A new scam threatens to close your Facebook account... Here are some tips28 April, 2022
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Facebook users are being warned of a nasty new scam that starts with an email claiming that their account is about to be closed.
Researchers at Abnormal Security have discovered a new phishing attack designed to steal passwords from Facebook users. The scam begins with the victim sending an email purportedly from the "Facebook Team" warning them that their account may be disabled soon.
This is allegedly due to the user repeatedly posting content that infringes someone else's rights.
Once the victim is intimidated into believing that her Facebook profile may soon be deleted, the recipients of the email are urged to start an appeal.
The email includes a link that goes to a Facebook post, and inside this is another link that sends users to a separate website.
To file an Appeal, a Facebook user is required to enter sensitive information including their Facebook password.
But this is all part of a sophisticated scam to trick people into handing over their Facebook account keys. Once the hacker gets this, he can not only collect information from the victim's Facebook account (which can be useful for identity theft), but he can also prevent the user from accessing their Facebook account.
Speaking of the threat, Abnormal Security said that there is one unique thing about this phishing scam that can make it particularly effective. "What makes this attack particularly interesting (and effective) is that threat actors take advantage of Facebook's physical infrastructure to carry out the attack," the study said. "Instead of sending the target directly to a phishing site via a link in an email, they are redirected to a post real on Facebook.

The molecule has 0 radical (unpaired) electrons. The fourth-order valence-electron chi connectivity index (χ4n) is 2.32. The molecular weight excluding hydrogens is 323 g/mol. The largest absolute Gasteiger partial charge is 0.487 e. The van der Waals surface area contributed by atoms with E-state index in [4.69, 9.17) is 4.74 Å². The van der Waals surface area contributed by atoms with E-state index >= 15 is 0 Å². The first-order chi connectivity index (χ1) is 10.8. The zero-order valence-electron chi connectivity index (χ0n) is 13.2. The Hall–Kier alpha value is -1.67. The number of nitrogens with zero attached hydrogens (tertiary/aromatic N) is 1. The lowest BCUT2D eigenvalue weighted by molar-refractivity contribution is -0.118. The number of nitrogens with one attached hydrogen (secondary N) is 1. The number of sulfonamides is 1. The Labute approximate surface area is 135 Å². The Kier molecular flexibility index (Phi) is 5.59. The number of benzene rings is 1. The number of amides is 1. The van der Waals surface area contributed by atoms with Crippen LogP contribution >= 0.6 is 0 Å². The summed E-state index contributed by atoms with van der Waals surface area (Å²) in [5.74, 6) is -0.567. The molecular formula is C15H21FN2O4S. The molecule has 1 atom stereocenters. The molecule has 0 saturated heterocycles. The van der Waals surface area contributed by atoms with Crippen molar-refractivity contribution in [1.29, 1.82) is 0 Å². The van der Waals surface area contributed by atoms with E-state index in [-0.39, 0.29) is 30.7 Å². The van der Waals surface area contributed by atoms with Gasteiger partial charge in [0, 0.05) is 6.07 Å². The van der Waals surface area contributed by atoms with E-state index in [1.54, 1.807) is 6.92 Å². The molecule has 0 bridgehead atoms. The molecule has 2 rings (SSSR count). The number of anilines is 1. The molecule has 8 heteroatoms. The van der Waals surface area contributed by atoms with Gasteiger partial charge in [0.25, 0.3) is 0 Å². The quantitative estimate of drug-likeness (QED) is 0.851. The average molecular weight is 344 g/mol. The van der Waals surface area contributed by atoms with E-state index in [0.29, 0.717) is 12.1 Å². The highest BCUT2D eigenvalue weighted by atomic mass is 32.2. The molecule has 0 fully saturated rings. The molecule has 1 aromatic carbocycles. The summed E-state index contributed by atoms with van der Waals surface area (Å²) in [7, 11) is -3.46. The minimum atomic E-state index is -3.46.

Because threat actors use a valid Facebook URL in the email, it makes the landing page particularly compelling and reduces the chance of a second target guessing the legitimacy of the initial email. In addition, it appears that attackers are targeting Accounts of people who manage Facebook Pages for businesses.
For these individuals, a disabled Facebook account will not be an inconvenience; It may have an impact on marketing, branding and revenue. And if they think their account is in jeopardy, they will have a special incentive to act quickly.”
And if you've already been targeted by this scam, or you want to stay safe from any future threats, Facebook on its website offers tips for phishing targets.
The social network advises anyone who thinks they have fallen into a phishing scam to report it, change their password and make sure they sign out of any devices they don't recognize.
Facebook also recommends that users turn on multi-factor authentication, which helps add an extra level of security to your account.
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